The UK Conservative Government has just released a new strategy document, Prevention is better than cure: our vision to help you live well for longer. I’ve now got a case of policy envy.
The UK Government last month announced “austerity is over”, but is still managing the effects of almost a decade of cuts to public services, welfare payment freezes (the latter ongoing) and the looming Brexit. It’s a tough environment for politics and for publicly funded programs like the National Health Service. Yet in the midst of all this, the new prevention strategy is very solid by Australian standards.
First, there is a clear, measurable target. The Secretary of State for Health and Social Care, Matt Hancock, states in the foreword, “The mission is to ensure people can enjoy at least five extra healthy, independent years of life by 2035, while narrowing the gap between the experience of the richest and the poorest.”
Targets are important. The Australian Health Policy Collaboration has set targets and indicators for a range of chronic disease risk factors, measured in Australia’s Health Tracker. Yet we continue to struggle in asking any Australian government to commit to any measurable target.
The second point which deserves praise are the linkages between health, social care and economic policy. Health is not a vacuum; where you live matters, and how you live matters. Secretary Hancock notes that the UK will not meet their mission with business as usual, that more funding for prevention is needed, and that there is a need for “services which target the root causes of poor health and promote the health of the whole individual.”
The strategy talks about jobs, education, housing, schooling, crime, justice, welfare, pollution, and the wider environment in which people live.
There’s a clear link made between mental health and physical health, which we have recently highlighted in Australia’s Mental and Physical Health Tracker. I particularly like the UK’s Five Ways to Wellbeing project, a very sophisticated, yet simple, approach to mental wellness.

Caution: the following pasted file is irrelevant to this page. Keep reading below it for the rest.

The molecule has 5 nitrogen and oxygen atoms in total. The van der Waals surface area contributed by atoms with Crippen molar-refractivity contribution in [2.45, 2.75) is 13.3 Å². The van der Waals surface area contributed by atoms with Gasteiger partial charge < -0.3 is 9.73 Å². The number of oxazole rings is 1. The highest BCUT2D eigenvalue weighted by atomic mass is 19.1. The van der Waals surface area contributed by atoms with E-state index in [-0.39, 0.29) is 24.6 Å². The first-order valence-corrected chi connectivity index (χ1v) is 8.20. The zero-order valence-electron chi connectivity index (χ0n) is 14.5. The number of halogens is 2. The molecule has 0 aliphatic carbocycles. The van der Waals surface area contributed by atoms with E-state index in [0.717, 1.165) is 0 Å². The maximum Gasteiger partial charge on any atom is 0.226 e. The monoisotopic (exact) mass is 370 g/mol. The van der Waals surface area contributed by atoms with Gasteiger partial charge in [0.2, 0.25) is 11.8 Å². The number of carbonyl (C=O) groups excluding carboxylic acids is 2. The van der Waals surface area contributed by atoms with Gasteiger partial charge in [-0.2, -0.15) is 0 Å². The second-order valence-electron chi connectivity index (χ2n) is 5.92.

The UK strategy document highlights the need for a more nuanced approach to prevention rather than a one size fits all approach, using predictive technology and data to look at prevention in the context of individuals’ lives, their own circumstances and their own behaviour. We’ve done work at the Australian Health Policy Collaboration to highlight the geographical differences in Australia’s Health Tracker by Area, and put the spotlight on disadvantage through Australia’s Health Tracker by Socioeconomic Status, but would be among the first to say that more data-driven and place-based prevention strategies are sorely needed in this country.
The kicker is a simple phrase that in the UK, “we only spend 5% on prevention.” There’s an explicit recognition from this government document, and in the Secretary of State’s foreword, that this isn’t enough.
In Australia, we spend 1.34% of our health budgets on prevention. It’s not even close to enough to deal with the challenges in our health system.
While the UK has nice new exciting strategy document, implementation is crucial. The UK is planning a Green Paper, and has put on some downpayments on prevention strategies. It remains to be seen if the reality matches the rhetoric in that country.
In the meantime, Australia has much to learn from the UK’s approach to preventive health. Australia’s health system, community and economy will continue failing to meet our potential without a strong strategic approach to preventing chronic disease.
Ben Harris is Manager, National Policy Strategy, at the Australian Health Policy Collaboration at Victoria University.